LIPT1 protein transfers a lipoyl moiety from lipoyl-adenylate to both glycine cleavage system protein H (GCSH) and to the 2-oxoacid dehydrogenase E2 subunits, which is involved in the metabolism of lipoic acid [10, 72]. Mutations in the LIPT1 gene were indicated to cause some genetic disorders, such as a Leigh disease with secondary deficiency for pyruvate and alpha-ketoglutarate dehydrogenase and a fatal disease related to a specific lipoylation defect of the 2-ketoacid dehydrogenase complexes [73, 74]. It has been found that LIPT1 is a favorable prognosis in patients with urothelial cancer or melanoma [75, 76]. In this study, we found that LIPT1 was upregulated in LIHC and an independent prognostic factor for poor prognosis of LIHC, which is different from previous study. Our results clearly indicated that genes played different role in different tumor types, which has been proved in previous study . The point that the same gene can function in completely opposite ways in different cell types is crucial for understanding cellular fate decisions in cancer. The mechanisms underlying the regulation of LIPT1 on LIHC is need to be explored in the future. Our results provide a novel target gene for the treatment of LIHC.
However, there are some limitations to the study. Although LIPT1 can significantly affect the proliferation, invasion and metastasis of hepatocellular carcinoma, the specific mechanism is still unclear. We intend to explore the mechanism underlying the regulation of LIPT1 on LIHC both in vivo and in vitro.
In this study, we developed a prognostic model based on GCSH, LIPT1 and CDKN2A genes, which effectively predicted the prognosis of LIHC patients. Screening of four potential drugs that may be effective in treating patients with hepatocellular carcinoma. LIPT1 plays an important role in hepatocellular carcinoma, which affects proliferation, invasion, and migration of this type of cancer. LIPT1 may be a very important target in the treatment of hepatocellular carcinoma.
Availability of data and materials
Any data and R script in this study can be obtained from the corresponding author upon reasonable request. The final manuscript was read and approved by all authors. In this study, publicly available datasets were analyzed. These are available on The Cancer Genome Atlas (https://portal.gdc.cancer.gov/) and GEO (https://www.ncbi.nlm.nih.gov/).
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The authors thank participants and staff of Xinxiang University for their contributions.
This work was supported by the Natural Science Foundation for Young Scientists of Henan Province, China (Grant No. 222300420261).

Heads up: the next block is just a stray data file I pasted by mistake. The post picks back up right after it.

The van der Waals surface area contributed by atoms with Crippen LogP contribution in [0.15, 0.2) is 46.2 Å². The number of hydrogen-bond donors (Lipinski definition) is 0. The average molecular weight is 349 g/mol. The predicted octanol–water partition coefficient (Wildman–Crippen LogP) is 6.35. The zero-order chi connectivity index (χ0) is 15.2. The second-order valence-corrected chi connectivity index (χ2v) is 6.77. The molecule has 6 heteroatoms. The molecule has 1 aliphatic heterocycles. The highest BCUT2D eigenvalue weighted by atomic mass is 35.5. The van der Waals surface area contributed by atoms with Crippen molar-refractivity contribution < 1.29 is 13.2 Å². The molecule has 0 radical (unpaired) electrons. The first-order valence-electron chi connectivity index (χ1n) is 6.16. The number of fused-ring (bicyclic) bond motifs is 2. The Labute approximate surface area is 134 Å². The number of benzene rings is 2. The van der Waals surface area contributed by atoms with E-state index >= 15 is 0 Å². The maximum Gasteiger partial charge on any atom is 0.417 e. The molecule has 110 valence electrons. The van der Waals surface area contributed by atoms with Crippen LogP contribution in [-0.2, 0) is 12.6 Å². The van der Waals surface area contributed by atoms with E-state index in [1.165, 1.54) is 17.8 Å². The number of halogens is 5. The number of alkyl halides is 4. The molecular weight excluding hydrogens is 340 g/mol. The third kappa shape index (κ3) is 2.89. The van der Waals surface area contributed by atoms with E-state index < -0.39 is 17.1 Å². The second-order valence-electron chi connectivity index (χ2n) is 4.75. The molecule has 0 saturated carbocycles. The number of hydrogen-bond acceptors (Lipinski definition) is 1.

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: Figure S1. Identification of the cuproptosis-related gene by Lasso cox regression analysis in LIHC. A Partial likelihood deviance with changing of log (λ) plotted through LASSO Cox regression in 10-fold cross-validations. B Coefficients with changing of log (λ) plotted through LASSO Cox regression in 10-fold cross-validations. C Forest plot for multivariate Cox regression analysis of cuproptosis-related genes.
: Figure S2. An independent prognostic analysis of clinical parameters and risk scores. A The univariate Cox regression analysis of the associations between the risk scores and clinical parameters and the OS of patients in training set. B The multivariate Cox regression analysis of the associations between the risk scores and clinical parameters and the OS of patients in training set. C The univariate Cox regression analysis of the associations between the risk scores and clinical parameters and the OS of patients in test set. D The multivariate Cox regression analysis of the associations between the risk scores and clinical parameters and the OS of patients in test set.
: Figure S3. Establishment of the nomogram to predict overall survival of LIHC patients based on TCGA cohort. A The nomogram for predicting survival proportion of patients in 1-, 3-, and 5 year. B–D The calibration plots for predicting patient survival at 1-, 3- and 5 years.
: Figure S4. The immune infiltration of 22 immune cell types in high and low risk patients with LIHC. A The comparison of the proportion of immune cells infiltrating in high- and low-risk patients. B The heatmaps plot of immune cell infiltrating in high- and low-risk groups. C The violin plot of immune cell infiltrating in high- and low-risk patients.
: Figure S5. An analysis of immune cells to predict the survival of LIHC patients. An example of Kaplan-Meier curves for high- and low-risk subjects in different groups, including A Plasma cells and B T cells CD8.
: Figure S6. Correlation of immune checkpoints and risk score. A Box plots of immune checkpoint molecule expression between high-risk and low-risk groups. B An analysis of the Spearman correlation between immune checkpoints and risk scores. Blue represents a negative correlation, while red represents a positive correlation.
: Figure S7. Drug sensitivity correlated with high-and low-risk patients in liver hepatocellular carcinoma. A IC 50 value of Gemcitabine in high-and low-risk patients with LIHC. B IC 50 value of Epothilone.B in high-and low-risk patients with LIHC. C IC 50 value of Embelin in high-and low-risk patients with LIHC. D IC 50 value of AMG.706 in high-and low-risk patients with LIHC.
: Table S1. Differentially expressed genes between high and low risk groups.
: Table S2. Gene Ontology (GO) term enrichment and Kyoto Encyclopedia of Genes and Genomes (KEGG) pathway analysis.
: Table S3. Drugs with significant differences in IC50 values between high-risk and low-risk groups.
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Yan, C., Niu, Y., Ma, L. et al. System analysis based on the cuproptosis-related genes identifies LIPT1 as a novel therapy target for liver hepatocellular carcinoma. J Transl Med 20, 452 (2022). https://doi.org/10.1186/s12967-022-03630-1
- Liver hepatocellular carcinoma
- Prognostic model